A schoolboy claimed a 5p piece was stuck up his nose for 10 years after recently blowing it out.
The 14-year-old, Umair Qamar, reckons he got it stuck up there years ago only for it to be finally dislodged.
He had countless trips to see doctors after complaining of breathing pains, said his mum, but they could never get to the root of the cause.
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The teenager, from Croydon, south London, says he felt something up his nose on June 19.
His mum then told him to blow hard and, to their surprise, a 5p coin emerged – jogging Umair's memory back to when he was in his early years.
He said: “I think I got it stuck up there when I was three or four years old – I can’t really remember.
“When I got over the shock of it all, I felt pure relief – but it definitely took me a while to get over the surprise!”
Umair says he trudged down the stairs holding his nose in pain earlier this week, as it was “hurting a bit more than usual”.
He said: "I thought there was something stuck in there as I could feel something hard in my nose so I went back upstairs and held my left nostril, breathed in and then breathed out of my right one.”
And, with cotton buds in both ears, Umair managed to breathe out so hard that the coin popped out of his nostril.
His mum Afsheen Qamar, 43, described the incident as “completely bizarre”. The nursery manager said: “It happened so randomly – I wasn't expecting it at all! I called him for lunch, but he was holding his nose – so I told him to blow it.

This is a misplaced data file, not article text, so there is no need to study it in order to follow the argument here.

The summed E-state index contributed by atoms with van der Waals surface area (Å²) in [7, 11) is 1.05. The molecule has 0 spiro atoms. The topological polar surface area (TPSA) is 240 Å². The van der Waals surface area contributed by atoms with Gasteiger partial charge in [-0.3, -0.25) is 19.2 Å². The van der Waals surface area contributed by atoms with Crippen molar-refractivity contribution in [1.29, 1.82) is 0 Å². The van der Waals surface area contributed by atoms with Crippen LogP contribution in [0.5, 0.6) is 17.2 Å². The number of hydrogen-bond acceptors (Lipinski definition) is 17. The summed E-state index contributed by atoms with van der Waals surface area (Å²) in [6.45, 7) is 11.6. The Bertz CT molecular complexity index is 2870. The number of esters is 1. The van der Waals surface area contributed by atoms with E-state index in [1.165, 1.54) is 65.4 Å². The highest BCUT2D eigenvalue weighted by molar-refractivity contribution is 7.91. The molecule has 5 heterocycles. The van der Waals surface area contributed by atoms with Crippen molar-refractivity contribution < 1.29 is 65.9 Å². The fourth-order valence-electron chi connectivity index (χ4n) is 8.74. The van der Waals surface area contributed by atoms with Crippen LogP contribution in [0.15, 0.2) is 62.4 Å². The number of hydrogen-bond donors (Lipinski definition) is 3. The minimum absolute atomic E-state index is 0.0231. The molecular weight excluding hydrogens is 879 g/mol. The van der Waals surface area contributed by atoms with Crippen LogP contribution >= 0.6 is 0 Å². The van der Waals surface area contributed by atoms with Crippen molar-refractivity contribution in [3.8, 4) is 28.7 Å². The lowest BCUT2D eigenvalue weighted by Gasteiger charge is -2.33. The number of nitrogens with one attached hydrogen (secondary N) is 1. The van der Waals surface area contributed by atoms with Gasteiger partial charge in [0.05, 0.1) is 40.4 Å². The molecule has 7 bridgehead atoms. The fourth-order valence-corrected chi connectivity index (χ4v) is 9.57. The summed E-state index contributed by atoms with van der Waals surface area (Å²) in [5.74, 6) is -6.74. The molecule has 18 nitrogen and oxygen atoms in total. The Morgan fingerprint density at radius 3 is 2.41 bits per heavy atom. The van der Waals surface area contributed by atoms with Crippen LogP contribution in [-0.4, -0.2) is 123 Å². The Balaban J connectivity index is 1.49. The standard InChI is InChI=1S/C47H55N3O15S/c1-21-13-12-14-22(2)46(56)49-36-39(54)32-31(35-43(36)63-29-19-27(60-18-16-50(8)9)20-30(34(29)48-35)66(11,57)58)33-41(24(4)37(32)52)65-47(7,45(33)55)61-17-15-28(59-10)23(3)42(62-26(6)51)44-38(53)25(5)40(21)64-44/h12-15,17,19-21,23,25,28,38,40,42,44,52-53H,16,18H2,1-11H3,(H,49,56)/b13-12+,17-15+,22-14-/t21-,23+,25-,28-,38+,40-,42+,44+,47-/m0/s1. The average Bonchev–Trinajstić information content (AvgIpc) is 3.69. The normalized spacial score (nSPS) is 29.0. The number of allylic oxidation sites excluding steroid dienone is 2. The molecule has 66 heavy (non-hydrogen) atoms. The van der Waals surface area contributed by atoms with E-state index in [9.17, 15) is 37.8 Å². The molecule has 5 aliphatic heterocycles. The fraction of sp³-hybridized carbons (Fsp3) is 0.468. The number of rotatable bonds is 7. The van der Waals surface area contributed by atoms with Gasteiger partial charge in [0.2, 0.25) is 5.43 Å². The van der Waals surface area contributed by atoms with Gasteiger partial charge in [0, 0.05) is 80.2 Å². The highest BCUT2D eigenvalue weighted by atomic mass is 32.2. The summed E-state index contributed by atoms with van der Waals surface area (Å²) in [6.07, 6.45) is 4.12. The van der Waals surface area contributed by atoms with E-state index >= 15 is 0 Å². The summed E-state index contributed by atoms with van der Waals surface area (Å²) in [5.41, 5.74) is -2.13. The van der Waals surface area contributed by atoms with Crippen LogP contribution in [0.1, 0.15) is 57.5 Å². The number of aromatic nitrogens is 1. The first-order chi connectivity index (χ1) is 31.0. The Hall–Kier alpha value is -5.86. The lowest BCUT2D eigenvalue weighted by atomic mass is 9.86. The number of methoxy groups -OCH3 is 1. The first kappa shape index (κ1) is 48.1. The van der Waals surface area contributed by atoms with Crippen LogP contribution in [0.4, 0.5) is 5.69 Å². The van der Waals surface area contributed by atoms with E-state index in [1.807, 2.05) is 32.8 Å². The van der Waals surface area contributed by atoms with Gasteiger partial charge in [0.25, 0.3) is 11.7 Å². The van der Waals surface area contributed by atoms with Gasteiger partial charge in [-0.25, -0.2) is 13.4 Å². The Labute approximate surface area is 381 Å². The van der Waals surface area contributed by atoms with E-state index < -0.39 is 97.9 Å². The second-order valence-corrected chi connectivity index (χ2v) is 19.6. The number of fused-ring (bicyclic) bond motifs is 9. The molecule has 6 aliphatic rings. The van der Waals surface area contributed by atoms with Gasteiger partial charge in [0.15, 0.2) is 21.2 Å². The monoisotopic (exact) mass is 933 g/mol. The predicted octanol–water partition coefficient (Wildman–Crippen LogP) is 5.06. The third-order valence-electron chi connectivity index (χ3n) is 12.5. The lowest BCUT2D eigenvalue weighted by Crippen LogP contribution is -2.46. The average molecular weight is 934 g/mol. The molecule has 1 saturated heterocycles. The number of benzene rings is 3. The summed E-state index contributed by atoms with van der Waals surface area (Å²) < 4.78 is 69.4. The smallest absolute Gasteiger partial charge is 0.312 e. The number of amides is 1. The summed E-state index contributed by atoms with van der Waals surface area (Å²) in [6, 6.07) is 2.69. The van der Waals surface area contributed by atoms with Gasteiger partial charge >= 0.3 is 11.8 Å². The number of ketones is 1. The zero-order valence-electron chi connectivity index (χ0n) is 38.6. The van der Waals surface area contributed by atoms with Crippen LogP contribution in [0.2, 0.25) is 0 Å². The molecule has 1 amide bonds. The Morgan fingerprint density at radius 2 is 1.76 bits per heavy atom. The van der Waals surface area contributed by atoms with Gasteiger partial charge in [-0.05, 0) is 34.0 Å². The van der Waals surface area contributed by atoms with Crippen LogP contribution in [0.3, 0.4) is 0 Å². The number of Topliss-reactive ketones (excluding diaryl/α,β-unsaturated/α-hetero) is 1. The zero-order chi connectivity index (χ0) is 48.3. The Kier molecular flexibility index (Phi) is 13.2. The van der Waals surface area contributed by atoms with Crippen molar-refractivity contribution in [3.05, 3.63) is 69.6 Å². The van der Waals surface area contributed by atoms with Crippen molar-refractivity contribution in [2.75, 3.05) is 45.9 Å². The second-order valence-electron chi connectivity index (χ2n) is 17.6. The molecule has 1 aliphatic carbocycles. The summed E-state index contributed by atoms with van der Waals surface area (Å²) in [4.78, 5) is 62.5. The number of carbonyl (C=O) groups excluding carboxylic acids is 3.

“After 15 minutes he came back down, just stood there and said, ‘well, a 5p coin came out’."
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Afsheen said Umair had complained about breathing problems while playing football over the years.
But the mum-of-two claimed: “I have taken him to the doctors a few times, but it didn’t even cross their minds to check his nose.
“I just cannot believe we never knew – Umair does silly things and doesn’t tell us.”
Professor Claire Hopkins, an ear, nose and throat consultant at Guy’s and St Thomas’ hospital in London, said: “Children have a fascination with inserting things into their nostrils – be that their finger, beads, Lego bricks or, on one occasion, a couple of lobster claws.
“5p coins are the perfect size to disappear up the nose and be forgotten; four-year-olds are easily distracted and may fail to mention the money box trick to their parent.”
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